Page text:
There are many concepts that require understanding to be successful in Engineering. As with any discipline, there are many axioms that are privy to a given field, such as spring design. One of the most misunderstood of those principles is the easy math behind converting a load into a deflection.
One of the guiding principles of spring design is understanding that rate and deflection go hand-in-hand, inversely so. The higher the spring rale, the less deflection required for a given force. This basic concept makes it very easy to know what you’re up against as far as load tolerances called out on a spring print.
Let’s say the print calls out a load with a tolerance of ±20 lb. How much deflection is needed to produce that 20 lb? If you know the spring rate, you are in luck. This information is typically already called out on the part drawing. The rate of any spring is calculated with following formula:
Rate = Load/deflection or R = P/f
As with any formula, this can be algebraically rearranged to produce other results. Therefore,
Deflection = Load/Rate or f = P/R
Now, we already know the required load tolerance is ±20 lb. But, how far does a spring need to move to produce that force? Let’s assume the Rate shown Is 250 lb/In. With this data, we can now calculate the travel required to produce 20 lb.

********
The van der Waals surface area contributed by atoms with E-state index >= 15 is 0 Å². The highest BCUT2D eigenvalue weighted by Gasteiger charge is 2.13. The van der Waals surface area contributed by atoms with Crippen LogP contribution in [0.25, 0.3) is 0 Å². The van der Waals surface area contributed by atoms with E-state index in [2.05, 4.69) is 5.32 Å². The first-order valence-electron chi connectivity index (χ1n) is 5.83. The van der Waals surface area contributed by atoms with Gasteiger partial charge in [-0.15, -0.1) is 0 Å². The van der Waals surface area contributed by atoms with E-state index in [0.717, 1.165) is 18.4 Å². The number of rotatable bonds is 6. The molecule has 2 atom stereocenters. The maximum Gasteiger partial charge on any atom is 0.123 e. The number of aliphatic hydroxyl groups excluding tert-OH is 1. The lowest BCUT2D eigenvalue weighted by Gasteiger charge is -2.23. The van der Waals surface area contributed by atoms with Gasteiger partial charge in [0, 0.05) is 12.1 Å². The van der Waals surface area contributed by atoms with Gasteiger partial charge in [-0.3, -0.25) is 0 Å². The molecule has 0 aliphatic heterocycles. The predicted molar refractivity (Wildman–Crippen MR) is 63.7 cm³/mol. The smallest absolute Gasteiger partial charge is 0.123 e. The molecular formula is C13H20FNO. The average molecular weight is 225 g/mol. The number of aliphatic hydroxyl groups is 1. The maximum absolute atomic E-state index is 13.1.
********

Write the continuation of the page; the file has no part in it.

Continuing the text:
f = 20 lb/250 lb/in
f = 0.080″
Now comes the important part. What if the rate of the spring is 2500 lb/in? We have a totally different situation. This is because the deflection needed is now
f = 20 lb / 2500 lb/in
This equates to 0.008′”! The load tolerance is likely not achievable with standard methods and Engineering will need to speak with the customer’s Engineering to explain and get some input.
Now, for those who know exactly how much distance/movement 0.008″ represents, this principle is already in your bag of tricks. But many times, engineers must talk with nonengineering counterparts such as salespeople or buyers who do not have the math background to understand these concepts. It’s not their bailiwick—they are involved with a different math base.
I find it very important to be able to communicate concepts to those involved. So, if I were to tell the voice on the other end of the phone that the load tolerance is ±0.008″ and their reply is “I don’t know what that means,” I have an out.
My go-to response is to explain that a standard sheet of paper is 0.004” thick. This is something that nearly anyone in any field can understand. If I tell them that this distance is the same as the thickness of two sheets of standard paper, it provides them with a measure that they can understand quickly and plainly.
It works for me.
It is very important to be capable of explaining to others the importance of tolerances and why some tolerances are reasonable and some are not. When tolerances are too small, it becomes a processing issue.
Once this is understood, a sincere effort can be made to see whether the tolerance is a true requirement or if it was assigned at some point in time with standards and practices that do not apply to spring tolerancing and conventions.